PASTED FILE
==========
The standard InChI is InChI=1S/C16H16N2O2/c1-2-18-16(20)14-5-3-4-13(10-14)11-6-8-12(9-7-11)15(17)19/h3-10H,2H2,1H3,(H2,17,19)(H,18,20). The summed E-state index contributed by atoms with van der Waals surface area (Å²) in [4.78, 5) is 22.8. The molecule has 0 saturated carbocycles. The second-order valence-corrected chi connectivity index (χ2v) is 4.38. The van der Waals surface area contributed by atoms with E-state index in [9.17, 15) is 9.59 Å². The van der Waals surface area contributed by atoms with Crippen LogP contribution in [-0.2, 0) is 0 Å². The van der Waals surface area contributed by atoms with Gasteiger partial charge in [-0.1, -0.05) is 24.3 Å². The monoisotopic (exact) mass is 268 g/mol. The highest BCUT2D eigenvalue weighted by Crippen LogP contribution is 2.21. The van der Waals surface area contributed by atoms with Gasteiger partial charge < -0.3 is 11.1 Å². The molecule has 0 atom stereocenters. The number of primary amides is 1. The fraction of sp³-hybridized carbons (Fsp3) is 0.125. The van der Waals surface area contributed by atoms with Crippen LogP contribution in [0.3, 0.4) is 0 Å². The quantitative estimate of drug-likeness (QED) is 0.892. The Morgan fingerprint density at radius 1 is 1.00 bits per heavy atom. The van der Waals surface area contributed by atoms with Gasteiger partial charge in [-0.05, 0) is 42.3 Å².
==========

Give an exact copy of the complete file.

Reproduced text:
The standard InChI is InChI=1S/C16H16N2O2/c1-2-18-16(20)14-5-3-4-13(10-14)11-6-8-12(9-7-11)15(17)19/h3-10H,2H2,1H3,(H2,17,19)(H,18,20). The summed E-state index contributed by atoms with van der Waals surface area (Å²) in [4.78, 5) is 22.8. The molecule has 0 saturated carbocycles. The second-order valence-corrected chi connectivity index (χ2v) is 4.38. The van der Waals surface area contributed by atoms with E-state index in [9.17, 15) is 9.59 Å². The van der Waals surface area contributed by atoms with Crippen LogP contribution in [-0.2, 0) is 0 Å². The van der Waals surface area contributed by atoms with Gasteiger partial charge in [-0.1, -0.05) is 24.3 Å². The monoisotopic (exact) mass is 268 g/mol. The highest BCUT2D eigenvalue weighted by Crippen LogP contribution is 2.21. The van der Waals surface area contributed by atoms with Gasteiger partial charge < -0.3 is 11.1 Å². The molecule has 0 atom stereocenters. The number of primary amides is 1. The fraction of sp³-hybridized carbons (Fsp3) is 0.125. The van der Waals surface area contributed by atoms with Crippen LogP contribution in [0.3, 0.4) is 0 Å². The quantitative estimate of drug-likeness (QED) is 0.892. The Morgan fingerprint density at radius 1 is 1.00 bits per heavy atom. The van der Waals surface area contributed by atoms with Gasteiger partial charge in [-0.05, 0) is 42.3 Å².